Feeling vs Unfeeling in King Lear

Alistair Newton’s production of King Lear starring Diane D’Aquila begins with two black doors swinging open as her throne moves downstage where she is joined by The Fool. She sits there looking small and groggy. The Fool opens the doors of a music box, resembling the ones onstage, to reveal a miniature of Queen Elizabeth I. As the music continues to play, the stage is bombarded with people to assist Lear getting dressed. Lear hangs there like a rag doll wearing a white nightdress while she is strapped into a corset and an overwhelmingly large black dress reminiscent of the mini Elizabeth. The idea of being trapped in a box or manipulated by others is quite clear.

Amelia Sargisson & Diane D'Aquila - Lear
Amelia Sargisson (Cordelia) and Diane D’Aquila (Lear)

It was a nice introduction to the world of a female Lear. Newton has stated several times how his inspiration for the production originated from imagining a Hillary Clinton presidency. Well, we all know how that turned out. But the idea of a female leader being in charge of a non-matriarchal world remains interesting. What does it mean to be a female leader? How do our ideas about masculinity coincide with our ideas about leadership – excluding more “female” qualities as acceptable for leadership? Throughout the American 2016 election, it was continuously claimed Clinton would be “too emotional” to lead because she was a woman. I may not like associating being emotional with being female but the world certainly has no problem with it. Emotions are both gendered and political.

Newton and D’Aquila give the audience a Lear where she is forced to adopt a “masculine” lack of feeling in order to survive as leader (which is a quality later reflected in her own daughters Goneril and Reagan). The daughters want power and through that they become unfeeling. Their desire for power or control ends up casting Lear out of their homes and she is forced to head out into the storm.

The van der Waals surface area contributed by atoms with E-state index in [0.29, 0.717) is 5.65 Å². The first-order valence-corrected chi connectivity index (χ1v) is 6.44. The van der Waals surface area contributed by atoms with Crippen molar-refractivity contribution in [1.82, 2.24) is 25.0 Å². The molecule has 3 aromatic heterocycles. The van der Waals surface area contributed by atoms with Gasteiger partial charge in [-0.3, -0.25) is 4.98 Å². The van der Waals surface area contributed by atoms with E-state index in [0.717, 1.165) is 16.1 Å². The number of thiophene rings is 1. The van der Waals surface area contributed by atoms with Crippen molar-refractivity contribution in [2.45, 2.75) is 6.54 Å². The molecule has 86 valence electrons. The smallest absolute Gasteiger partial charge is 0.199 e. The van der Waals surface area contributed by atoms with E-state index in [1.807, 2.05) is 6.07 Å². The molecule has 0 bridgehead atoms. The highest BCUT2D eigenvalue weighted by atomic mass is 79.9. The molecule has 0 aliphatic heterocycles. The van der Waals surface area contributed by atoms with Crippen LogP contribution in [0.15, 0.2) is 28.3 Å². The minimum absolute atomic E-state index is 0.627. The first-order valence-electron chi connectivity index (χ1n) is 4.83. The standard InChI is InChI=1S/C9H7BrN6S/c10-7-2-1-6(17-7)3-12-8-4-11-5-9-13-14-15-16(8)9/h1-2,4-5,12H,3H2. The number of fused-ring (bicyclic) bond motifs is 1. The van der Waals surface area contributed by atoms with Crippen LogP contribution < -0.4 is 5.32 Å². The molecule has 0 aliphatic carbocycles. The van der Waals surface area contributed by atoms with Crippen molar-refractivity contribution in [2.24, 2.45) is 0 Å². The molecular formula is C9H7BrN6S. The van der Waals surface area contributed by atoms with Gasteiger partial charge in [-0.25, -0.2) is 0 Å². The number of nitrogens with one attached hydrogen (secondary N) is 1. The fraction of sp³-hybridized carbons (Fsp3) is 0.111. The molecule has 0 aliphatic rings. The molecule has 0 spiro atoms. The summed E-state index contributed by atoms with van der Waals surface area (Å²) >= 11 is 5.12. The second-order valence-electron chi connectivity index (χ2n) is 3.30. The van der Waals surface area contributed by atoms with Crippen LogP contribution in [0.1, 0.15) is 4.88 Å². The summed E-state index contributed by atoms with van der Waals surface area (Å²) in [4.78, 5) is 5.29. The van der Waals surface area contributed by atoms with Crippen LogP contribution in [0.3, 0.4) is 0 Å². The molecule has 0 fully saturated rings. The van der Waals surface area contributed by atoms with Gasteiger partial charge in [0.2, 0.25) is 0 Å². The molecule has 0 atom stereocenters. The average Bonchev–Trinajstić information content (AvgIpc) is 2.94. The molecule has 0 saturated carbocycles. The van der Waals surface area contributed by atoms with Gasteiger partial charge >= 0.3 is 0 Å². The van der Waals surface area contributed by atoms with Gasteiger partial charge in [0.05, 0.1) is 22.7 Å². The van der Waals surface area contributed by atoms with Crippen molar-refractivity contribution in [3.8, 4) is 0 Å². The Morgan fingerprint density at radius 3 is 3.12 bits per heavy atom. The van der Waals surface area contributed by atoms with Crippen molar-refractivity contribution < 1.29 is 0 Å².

Richard Lee (Albany) & Naomi Wright (Goneril). Photo by Cylla von Tiedeman.

I’m going to flip to the subplot for a second. I should mention that generally I enjoy the subplot more than the plot of Lear, but not this time. It fell a little flat for me. First, Gloucester was a pretty good-looking dude instead of the older gentleman he is normally portrayed as. I think because of this switch he came off as cockier to me rather than blindly (haha) ignorant, so I did not feel as bad during the blinding and following scenes. This is a personal preference for me though and nothing to do with Jason Cadieux’s performance.

Secondly, Edmund was performing as gay. I say the word performing intentionally because a lot of stereotypes of a “gay man” were used to signal his sexual orientation. It got a couple of laughs but overall it disrupted the anger or manipulative quality of Edmund. I personally love the idea of Edmund’s anger stemming from a place of feeling rejected somehow by his father because of his sexual orientation. But they instead just used him for some laughs. The whole thing just felt too light for me. Edmund became a vehicle for jokes rather than the puppet master. Again, this is not a reflection on Brett Dahl’s performance, but just not my preference for how I would like it to be staged.